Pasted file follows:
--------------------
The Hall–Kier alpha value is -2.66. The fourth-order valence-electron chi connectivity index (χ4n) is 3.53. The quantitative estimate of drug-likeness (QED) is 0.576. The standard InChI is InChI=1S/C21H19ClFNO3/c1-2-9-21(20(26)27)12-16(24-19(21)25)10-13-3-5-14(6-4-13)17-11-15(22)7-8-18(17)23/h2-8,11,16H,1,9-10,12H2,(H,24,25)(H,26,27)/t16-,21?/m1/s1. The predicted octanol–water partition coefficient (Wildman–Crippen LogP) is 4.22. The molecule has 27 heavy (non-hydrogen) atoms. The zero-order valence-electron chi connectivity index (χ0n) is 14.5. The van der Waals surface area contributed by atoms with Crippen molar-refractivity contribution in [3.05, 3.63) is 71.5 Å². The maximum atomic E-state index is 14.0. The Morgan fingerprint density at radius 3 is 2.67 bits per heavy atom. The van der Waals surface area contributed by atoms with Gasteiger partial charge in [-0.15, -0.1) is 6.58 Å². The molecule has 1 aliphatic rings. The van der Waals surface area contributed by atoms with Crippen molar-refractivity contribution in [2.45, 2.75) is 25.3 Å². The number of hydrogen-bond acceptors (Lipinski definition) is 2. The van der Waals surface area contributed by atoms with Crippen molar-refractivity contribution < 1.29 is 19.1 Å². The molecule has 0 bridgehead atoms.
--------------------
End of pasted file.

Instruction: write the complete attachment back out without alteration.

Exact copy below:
The Hall–Kier alpha value is -2.66. The fourth-order valence-electron chi connectivity index (χ4n) is 3.53. The quantitative estimate of drug-likeness (QED) is 0.576. The standard InChI is InChI=1S/C21H19ClFNO3/c1-2-9-21(20(26)27)12-16(24-19(21)25)10-13-3-5-14(6-4-13)17-11-15(22)7-8-18(17)23/h2-8,11,16H,1,9-10,12H2,(H,24,25)(H,26,27)/t16-,21?/m1/s1. The predicted octanol–water partition coefficient (Wildman–Crippen LogP) is 4.22. The molecule has 27 heavy (non-hydrogen) atoms. The zero-order valence-electron chi connectivity index (χ0n) is 14.5. The van der Waals surface area contributed by atoms with Crippen molar-refractivity contribution in [3.05, 3.63) is 71.5 Å². The maximum atomic E-state index is 14.0. The Morgan fingerprint density at radius 3 is 2.67 bits per heavy atom. The van der Waals surface area contributed by atoms with Gasteiger partial charge in [-0.15, -0.1) is 6.58 Å². The molecule has 1 aliphatic rings. The van der Waals surface area contributed by atoms with Crippen molar-refractivity contribution in [2.45, 2.75) is 25.3 Å². The number of hydrogen-bond acceptors (Lipinski definition) is 2. The van der Waals surface area contributed by atoms with Crippen molar-refractivity contribution < 1.29 is 19.1 Å². The molecule has 0 bridgehead atoms.